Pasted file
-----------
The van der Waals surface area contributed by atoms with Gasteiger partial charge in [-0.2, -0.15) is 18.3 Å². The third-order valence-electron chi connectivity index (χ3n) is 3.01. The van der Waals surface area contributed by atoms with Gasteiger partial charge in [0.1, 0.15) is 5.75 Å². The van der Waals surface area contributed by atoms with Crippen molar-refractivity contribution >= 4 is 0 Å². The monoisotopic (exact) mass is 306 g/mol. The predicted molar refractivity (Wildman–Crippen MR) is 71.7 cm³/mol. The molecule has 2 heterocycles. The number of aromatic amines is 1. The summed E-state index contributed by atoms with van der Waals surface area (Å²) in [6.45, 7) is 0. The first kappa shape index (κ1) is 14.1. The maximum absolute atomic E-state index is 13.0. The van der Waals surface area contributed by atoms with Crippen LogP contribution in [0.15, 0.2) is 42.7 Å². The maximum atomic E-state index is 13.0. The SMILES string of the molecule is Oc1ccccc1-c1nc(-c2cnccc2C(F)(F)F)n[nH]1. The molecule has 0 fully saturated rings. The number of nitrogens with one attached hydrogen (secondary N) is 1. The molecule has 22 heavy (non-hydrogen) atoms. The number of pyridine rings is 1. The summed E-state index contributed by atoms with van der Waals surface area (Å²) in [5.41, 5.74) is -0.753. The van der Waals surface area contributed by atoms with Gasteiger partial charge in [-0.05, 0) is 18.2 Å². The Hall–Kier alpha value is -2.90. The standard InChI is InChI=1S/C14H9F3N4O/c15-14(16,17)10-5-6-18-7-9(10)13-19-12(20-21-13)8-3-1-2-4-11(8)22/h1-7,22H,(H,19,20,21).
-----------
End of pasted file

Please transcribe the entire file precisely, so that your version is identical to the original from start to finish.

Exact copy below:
The van der Waals surface area contributed by atoms with Gasteiger partial charge in [-0.2, -0.15) is 18.3 Å². The third-order valence-electron chi connectivity index (χ3n) is 3.01. The van der Waals surface area contributed by atoms with Gasteiger partial charge in [0.1, 0.15) is 5.75 Å². The van der Waals surface area contributed by atoms with Crippen molar-refractivity contribution >= 4 is 0 Å². The monoisotopic (exact) mass is 306 g/mol. The predicted molar refractivity (Wildman–Crippen MR) is 71.7 cm³/mol. The molecule has 2 heterocycles. The number of aromatic amines is 1. The summed E-state index contributed by atoms with van der Waals surface area (Å²) in [6.45, 7) is 0. The first kappa shape index (κ1) is 14.1. The maximum absolute atomic E-state index is 13.0. The van der Waals surface area contributed by atoms with Crippen LogP contribution in [0.15, 0.2) is 42.7 Å². The maximum atomic E-state index is 13.0. The SMILES string of the molecule is Oc1ccccc1-c1nc(-c2cnccc2C(F)(F)F)n[nH]1. The molecule has 0 fully saturated rings. The number of nitrogens with one attached hydrogen (secondary N) is 1. The molecule has 22 heavy (non-hydrogen) atoms. The number of pyridine rings is 1. The summed E-state index contributed by atoms with van der Waals surface area (Å²) in [5.41, 5.74) is -0.753. The van der Waals surface area contributed by atoms with Gasteiger partial charge in [-0.05, 0) is 18.2 Å². The Hall–Kier alpha value is -2.90. The standard InChI is InChI=1S/C14H9F3N4O/c15-14(16,17)10-5-6-18-7-9(10)13-19-12(20-21-13)8-3-1-2-4-11(8)22/h1-7,22H,(H,19,20,21).